Building An Effective Personal Brand20th July 2018
It may sound obvious to say so, but you and your staff ARE your business. Your personal brand is not merely a part of the way you develop your business, it is the most important part. As the old saying goes “people buy people”. After all, people may be buying your products or services, but first and foremost they are buying into you.
Essentially, your business brand is every possible thing that effects the way people perceive your company. This includes you as a person, how you talk, how you behave and even how you dress – your personal brand. It is often the first thing a potential new customer will see and as first impressions are so incredibly important, if you haven’t spent enough time thinking about how you come across, it could be a major detriment.
Some of us come across better than others, and some of us are more confident around other people than others. This is only part of the puzzle, and even if you lack in these areas, they can be improved on over time. But when we talk about your personal brand what we really mean is this:
How do you as a person reflect the most positive elements of your business?
To be able to answer this question you have to delve deep into what your business actually achieves for its customers. It’s not necessarily about what you do but more about how you do it. Think of some of the world’s best brands and how they communicate with their customers. Take Apple for instance: rarely do they talk about what their products do, but instead focus on how their products will make you look and feel… and how people will perceive you.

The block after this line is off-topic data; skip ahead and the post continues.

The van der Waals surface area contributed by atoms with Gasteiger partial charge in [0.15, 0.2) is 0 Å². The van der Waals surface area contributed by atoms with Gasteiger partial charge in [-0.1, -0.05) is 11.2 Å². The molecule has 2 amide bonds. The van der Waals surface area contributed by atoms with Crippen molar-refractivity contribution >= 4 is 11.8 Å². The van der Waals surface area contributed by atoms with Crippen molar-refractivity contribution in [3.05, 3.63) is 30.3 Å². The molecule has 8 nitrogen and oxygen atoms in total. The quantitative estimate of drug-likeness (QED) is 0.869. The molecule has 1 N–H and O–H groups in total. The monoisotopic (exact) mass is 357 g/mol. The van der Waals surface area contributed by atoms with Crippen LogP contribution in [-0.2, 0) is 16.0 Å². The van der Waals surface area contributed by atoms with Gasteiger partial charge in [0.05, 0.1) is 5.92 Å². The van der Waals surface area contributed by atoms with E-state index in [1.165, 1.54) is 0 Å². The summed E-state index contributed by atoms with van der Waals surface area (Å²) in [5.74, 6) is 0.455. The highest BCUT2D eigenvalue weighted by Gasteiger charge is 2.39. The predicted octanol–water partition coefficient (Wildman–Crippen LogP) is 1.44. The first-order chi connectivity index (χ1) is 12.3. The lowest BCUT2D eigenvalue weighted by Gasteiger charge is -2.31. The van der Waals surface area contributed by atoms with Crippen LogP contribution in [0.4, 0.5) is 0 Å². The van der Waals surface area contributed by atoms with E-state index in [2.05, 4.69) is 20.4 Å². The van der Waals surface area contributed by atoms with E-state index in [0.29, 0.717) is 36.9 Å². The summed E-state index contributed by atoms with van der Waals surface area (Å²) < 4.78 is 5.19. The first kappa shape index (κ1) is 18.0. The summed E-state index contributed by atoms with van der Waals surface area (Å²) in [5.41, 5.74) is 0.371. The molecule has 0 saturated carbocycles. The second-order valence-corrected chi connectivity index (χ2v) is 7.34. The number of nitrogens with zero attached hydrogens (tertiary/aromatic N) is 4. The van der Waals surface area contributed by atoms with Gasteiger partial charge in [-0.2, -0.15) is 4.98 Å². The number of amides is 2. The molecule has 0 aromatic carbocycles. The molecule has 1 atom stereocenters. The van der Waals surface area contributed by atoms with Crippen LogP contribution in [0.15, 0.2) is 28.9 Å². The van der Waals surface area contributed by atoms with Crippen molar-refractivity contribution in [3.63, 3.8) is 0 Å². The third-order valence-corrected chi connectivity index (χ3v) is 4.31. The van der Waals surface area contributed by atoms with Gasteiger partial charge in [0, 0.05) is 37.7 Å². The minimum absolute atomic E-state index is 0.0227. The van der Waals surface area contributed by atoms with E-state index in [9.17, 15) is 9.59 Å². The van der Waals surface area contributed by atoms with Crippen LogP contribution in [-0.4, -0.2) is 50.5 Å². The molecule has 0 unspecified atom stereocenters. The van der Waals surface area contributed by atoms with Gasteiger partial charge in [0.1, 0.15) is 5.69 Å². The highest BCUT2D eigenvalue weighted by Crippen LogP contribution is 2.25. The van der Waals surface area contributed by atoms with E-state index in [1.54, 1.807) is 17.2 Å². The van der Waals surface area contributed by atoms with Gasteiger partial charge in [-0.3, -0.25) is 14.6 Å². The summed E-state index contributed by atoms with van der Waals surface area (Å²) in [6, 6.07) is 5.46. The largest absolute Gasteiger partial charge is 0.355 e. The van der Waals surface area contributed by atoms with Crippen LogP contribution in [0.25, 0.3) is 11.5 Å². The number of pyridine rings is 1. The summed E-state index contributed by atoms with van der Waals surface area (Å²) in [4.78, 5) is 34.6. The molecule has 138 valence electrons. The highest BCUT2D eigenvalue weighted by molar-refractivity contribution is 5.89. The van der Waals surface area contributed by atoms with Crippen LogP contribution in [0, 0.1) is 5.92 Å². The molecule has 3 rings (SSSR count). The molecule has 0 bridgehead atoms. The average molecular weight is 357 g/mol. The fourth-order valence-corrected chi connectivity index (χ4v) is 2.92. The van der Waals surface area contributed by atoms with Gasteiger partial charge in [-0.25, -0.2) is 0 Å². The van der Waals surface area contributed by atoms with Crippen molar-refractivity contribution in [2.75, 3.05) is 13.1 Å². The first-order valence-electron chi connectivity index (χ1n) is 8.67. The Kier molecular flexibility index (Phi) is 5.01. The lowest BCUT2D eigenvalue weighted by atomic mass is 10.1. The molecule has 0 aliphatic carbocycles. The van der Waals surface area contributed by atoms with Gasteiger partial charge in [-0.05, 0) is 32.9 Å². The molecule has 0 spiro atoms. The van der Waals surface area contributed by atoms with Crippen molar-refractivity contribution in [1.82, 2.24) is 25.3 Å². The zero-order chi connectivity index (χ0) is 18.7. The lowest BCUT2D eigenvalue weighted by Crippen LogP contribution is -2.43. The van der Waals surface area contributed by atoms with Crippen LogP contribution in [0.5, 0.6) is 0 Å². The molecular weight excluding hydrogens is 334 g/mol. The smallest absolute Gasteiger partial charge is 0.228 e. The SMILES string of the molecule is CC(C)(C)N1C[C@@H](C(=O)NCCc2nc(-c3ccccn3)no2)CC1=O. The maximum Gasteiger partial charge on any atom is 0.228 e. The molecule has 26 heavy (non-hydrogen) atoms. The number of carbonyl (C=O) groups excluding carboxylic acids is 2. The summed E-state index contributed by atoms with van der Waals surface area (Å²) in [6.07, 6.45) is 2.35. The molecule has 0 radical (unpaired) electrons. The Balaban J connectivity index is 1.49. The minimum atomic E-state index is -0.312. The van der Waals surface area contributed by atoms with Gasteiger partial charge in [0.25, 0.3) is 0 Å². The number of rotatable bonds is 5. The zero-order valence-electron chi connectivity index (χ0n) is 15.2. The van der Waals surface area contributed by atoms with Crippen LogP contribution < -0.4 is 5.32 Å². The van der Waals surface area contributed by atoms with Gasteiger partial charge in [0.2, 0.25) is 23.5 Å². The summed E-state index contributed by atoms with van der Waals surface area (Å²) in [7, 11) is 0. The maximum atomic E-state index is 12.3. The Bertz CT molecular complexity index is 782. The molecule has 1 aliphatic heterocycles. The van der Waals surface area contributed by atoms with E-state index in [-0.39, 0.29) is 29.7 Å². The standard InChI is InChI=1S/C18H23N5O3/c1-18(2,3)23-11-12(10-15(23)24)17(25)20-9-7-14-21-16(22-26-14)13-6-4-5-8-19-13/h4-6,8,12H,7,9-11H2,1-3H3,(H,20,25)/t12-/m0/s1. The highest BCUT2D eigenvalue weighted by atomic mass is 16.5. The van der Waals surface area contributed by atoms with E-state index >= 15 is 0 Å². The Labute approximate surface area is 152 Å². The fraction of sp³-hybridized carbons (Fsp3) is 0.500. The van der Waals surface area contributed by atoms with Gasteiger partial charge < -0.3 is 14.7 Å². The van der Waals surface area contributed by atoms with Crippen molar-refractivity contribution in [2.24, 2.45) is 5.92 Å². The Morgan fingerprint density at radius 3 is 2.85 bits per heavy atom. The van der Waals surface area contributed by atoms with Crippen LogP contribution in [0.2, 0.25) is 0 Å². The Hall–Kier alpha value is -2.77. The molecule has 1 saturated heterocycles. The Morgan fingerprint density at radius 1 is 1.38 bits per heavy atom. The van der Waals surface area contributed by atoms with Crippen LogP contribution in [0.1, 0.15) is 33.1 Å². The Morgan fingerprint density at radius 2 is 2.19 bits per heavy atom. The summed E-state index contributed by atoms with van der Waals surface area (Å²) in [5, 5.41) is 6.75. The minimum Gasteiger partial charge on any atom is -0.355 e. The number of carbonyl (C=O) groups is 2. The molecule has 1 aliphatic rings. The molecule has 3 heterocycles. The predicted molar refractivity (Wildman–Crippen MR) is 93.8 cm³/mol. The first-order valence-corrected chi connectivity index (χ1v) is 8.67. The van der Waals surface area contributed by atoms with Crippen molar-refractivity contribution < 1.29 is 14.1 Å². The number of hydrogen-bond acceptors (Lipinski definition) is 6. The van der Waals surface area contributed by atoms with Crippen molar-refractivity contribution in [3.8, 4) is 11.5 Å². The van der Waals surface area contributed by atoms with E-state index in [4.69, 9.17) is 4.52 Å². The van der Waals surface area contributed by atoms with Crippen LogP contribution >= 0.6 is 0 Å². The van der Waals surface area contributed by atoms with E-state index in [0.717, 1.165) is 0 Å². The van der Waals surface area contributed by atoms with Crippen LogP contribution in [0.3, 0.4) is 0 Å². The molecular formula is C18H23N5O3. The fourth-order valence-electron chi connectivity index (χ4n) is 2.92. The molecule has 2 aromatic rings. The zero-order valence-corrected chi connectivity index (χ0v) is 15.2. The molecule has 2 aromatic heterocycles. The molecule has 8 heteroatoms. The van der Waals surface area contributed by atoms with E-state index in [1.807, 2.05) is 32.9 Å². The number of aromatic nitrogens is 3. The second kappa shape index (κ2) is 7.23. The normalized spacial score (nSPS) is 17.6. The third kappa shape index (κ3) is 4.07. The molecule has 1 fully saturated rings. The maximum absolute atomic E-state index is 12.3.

Perception is the key word here. First, think about your appearance and what kind of message it conveys. If you are in the professional services, then there is little room for manoeuvre as smart business dress is usually the order of the day. That said, it also means small details will stand out. I know the Managing Director of a local design agency who always wears bright and somewhat flamboyant shirts. He still looks smart but he stands out and has become known for this particular idiosyncrasy. This vibrancy is reflected through his energy and the rest of the way his business is perceived.
Next think about how you communicate: your body language, the words you use, and the manner in which you use them. Another cliché here is “it’s not what you say, it’s how you say it”. There is obviously some truth to this, and confidence in your ability to provide value will shine through… but the words are still important. Develop a culture of words and phrases that are synonymous with your business and your way of doing things and then use them consistently. This is something the world’s biggest and most successful companies do, and it helps with ensuring the consistency of their message.
The hardest part of developing your personal brand is actually thinking about it. Once you have figured out what your business truly is, and how you can demonstrate that through your own behaviour, you will most certainly be on the right track.